And, not as an afterthought, may I wish each of you a Happy Holiday whether you celebrate Christmas, Channukkah, Kwanzaa, or another holiday. And may the New Year bring you joy and happiness; may this coming year be the best that you have experienced to date and may it be the worst of those to come in the future.
Greg AKA The Curmudgeon
Rules Of The Road
With the advent of the internet, e-mail, e-lists, web sites, and the rest of the wonderful world of communication that has come about over the recent past decades, we have all had to learn some new Rules of The Road.
Two recent incidents come to mind. The first was a list member on LetsDiscussJudging posted an announcement of a new list and an invitation to join the new list. She was unaware of the Rules of the Road or Netiquette, if you so wish concerning the situation. After having the proper procedure explained to her [by private e-mail], she apologized to the list and to the owner/moderator of the list. (For those of you who may not understand, it is considered a breech of Netiquette not to check with the list owner/moderator prior to placing an announcement for a potentially competing list without the permission of the owner/moderator of the list on which the announcement was made.)
Now, from my point of view, once the transgressor admitted the error and apologized for it, the incident was ended. The moderator accepted the apology and life should have moved on!
However, some members of the list continued to berate [I know of no other word to use] the offender. While the moderator was pleased with the support shown for his efforts on the list, he was horrified that an admission of error and apology for the error was not accepted by all and forgotten. The failure to offer acceptance for a mistake and subsequent apology to me is a much more grievous than the original breech of "Netiquette."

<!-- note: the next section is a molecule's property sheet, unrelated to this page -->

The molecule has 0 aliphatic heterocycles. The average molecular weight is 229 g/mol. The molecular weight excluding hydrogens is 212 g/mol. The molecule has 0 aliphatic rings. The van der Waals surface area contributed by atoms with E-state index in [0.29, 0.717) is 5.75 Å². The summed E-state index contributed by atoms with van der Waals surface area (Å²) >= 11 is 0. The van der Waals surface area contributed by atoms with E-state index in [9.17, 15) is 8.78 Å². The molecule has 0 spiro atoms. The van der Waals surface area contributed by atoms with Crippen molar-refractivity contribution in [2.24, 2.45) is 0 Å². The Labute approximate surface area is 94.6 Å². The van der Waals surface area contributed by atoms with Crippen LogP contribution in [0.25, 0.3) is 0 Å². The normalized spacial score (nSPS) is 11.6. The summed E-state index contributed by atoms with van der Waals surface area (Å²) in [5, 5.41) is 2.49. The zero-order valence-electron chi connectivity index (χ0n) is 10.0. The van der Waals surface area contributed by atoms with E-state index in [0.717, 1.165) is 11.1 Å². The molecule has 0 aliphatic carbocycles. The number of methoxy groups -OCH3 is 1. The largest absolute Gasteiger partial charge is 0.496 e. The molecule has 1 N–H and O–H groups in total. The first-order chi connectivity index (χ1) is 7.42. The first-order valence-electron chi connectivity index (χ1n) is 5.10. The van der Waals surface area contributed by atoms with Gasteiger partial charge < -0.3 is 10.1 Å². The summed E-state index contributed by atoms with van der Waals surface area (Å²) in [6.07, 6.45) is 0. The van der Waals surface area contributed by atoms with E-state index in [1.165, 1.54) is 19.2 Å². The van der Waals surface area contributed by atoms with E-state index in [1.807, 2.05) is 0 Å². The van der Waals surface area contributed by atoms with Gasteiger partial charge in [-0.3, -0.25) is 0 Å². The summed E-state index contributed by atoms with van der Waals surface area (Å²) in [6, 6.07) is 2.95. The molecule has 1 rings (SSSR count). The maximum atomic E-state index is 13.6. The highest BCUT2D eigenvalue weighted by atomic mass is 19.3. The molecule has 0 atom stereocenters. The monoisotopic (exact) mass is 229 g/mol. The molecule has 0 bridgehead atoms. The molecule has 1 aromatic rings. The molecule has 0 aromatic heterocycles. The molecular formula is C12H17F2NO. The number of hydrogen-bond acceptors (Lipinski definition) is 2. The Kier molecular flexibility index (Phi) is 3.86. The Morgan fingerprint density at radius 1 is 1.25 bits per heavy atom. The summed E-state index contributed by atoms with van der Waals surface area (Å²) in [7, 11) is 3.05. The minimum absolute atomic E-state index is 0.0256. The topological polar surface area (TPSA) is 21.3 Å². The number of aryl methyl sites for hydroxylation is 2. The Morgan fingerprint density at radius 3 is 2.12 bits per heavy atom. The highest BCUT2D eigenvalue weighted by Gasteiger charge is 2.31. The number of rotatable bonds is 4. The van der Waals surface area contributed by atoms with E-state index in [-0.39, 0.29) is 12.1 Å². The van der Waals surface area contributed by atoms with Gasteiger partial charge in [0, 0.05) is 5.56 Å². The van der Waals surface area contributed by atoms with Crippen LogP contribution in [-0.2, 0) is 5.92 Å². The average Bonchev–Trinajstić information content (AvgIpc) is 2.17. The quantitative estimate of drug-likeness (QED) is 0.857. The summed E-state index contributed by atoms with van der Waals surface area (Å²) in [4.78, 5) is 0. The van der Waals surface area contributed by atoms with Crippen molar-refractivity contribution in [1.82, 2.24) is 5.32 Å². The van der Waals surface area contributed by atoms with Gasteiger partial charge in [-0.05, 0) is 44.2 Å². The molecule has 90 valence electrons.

We have all pledged ourselves to The Rule of Civility on LDJ. Not to forgive and forget appears to me to be a breech of that rule. To continue to harass [again, I know of no other word to fit the situation] someone who has admitted a mistake and apologized is, in my mind, hardly the behavior of one who is civilized and if one is not civil, one is not civilized!
The other situation appeared on another list and obviously not subject to the LDJ Rule of Civility. A member of the list was disappointed, annoyed, enraged [take your pick!] that a Group Winner did not remain at the show and exhibit in BIS. The writer of the message went second in the Group, and without knowing any of the reasons for the failure to show in the Group, considered it an insult to the judge and to the other Group exhibitors.
The Group winner posted her reason for not showing which, although I'm not sure I agree, should have ended the discussion. It did not.
Good Folks, I see lists as an opportunity to learn, exchange information, and get to know your fellow exhibitors. I do not see it as a convenient place to castigate your opposition; to belittle other exhibitors; to engage in internet rage!
The new Rules of The Road are not all that new. Although we are hidden from face to face contact, there is no reason why the common courtesies, politeness, and civility should not be observed. On the various e-lists to which you may belong, feel free to disagree. Feel free to object to behavior that you deem not in the best interests of your breed, showing of dogs, or whatever . but please observe common courtesy while doing it. Objecting to ideas need never be phrased as to object to the individuals involved. The internet and the lists to which you may belong has no place for the attitude of "Do unto them before they do unto me."
Because we do not meet face to face and voice inflections and facial expressions are not available for observation, perhaps it is all the more important that we look carefully at the words we use and how we use them. One of the most important of the Rules of The Road is to read your message before you hit the "send" button. In the re-reading ask yourself how you would respond to receiving the message about to be sent.
In a conversation some days ago, the question was raised as to whether or not the folks who show dogs comprise a community. This struck me as an interesting question.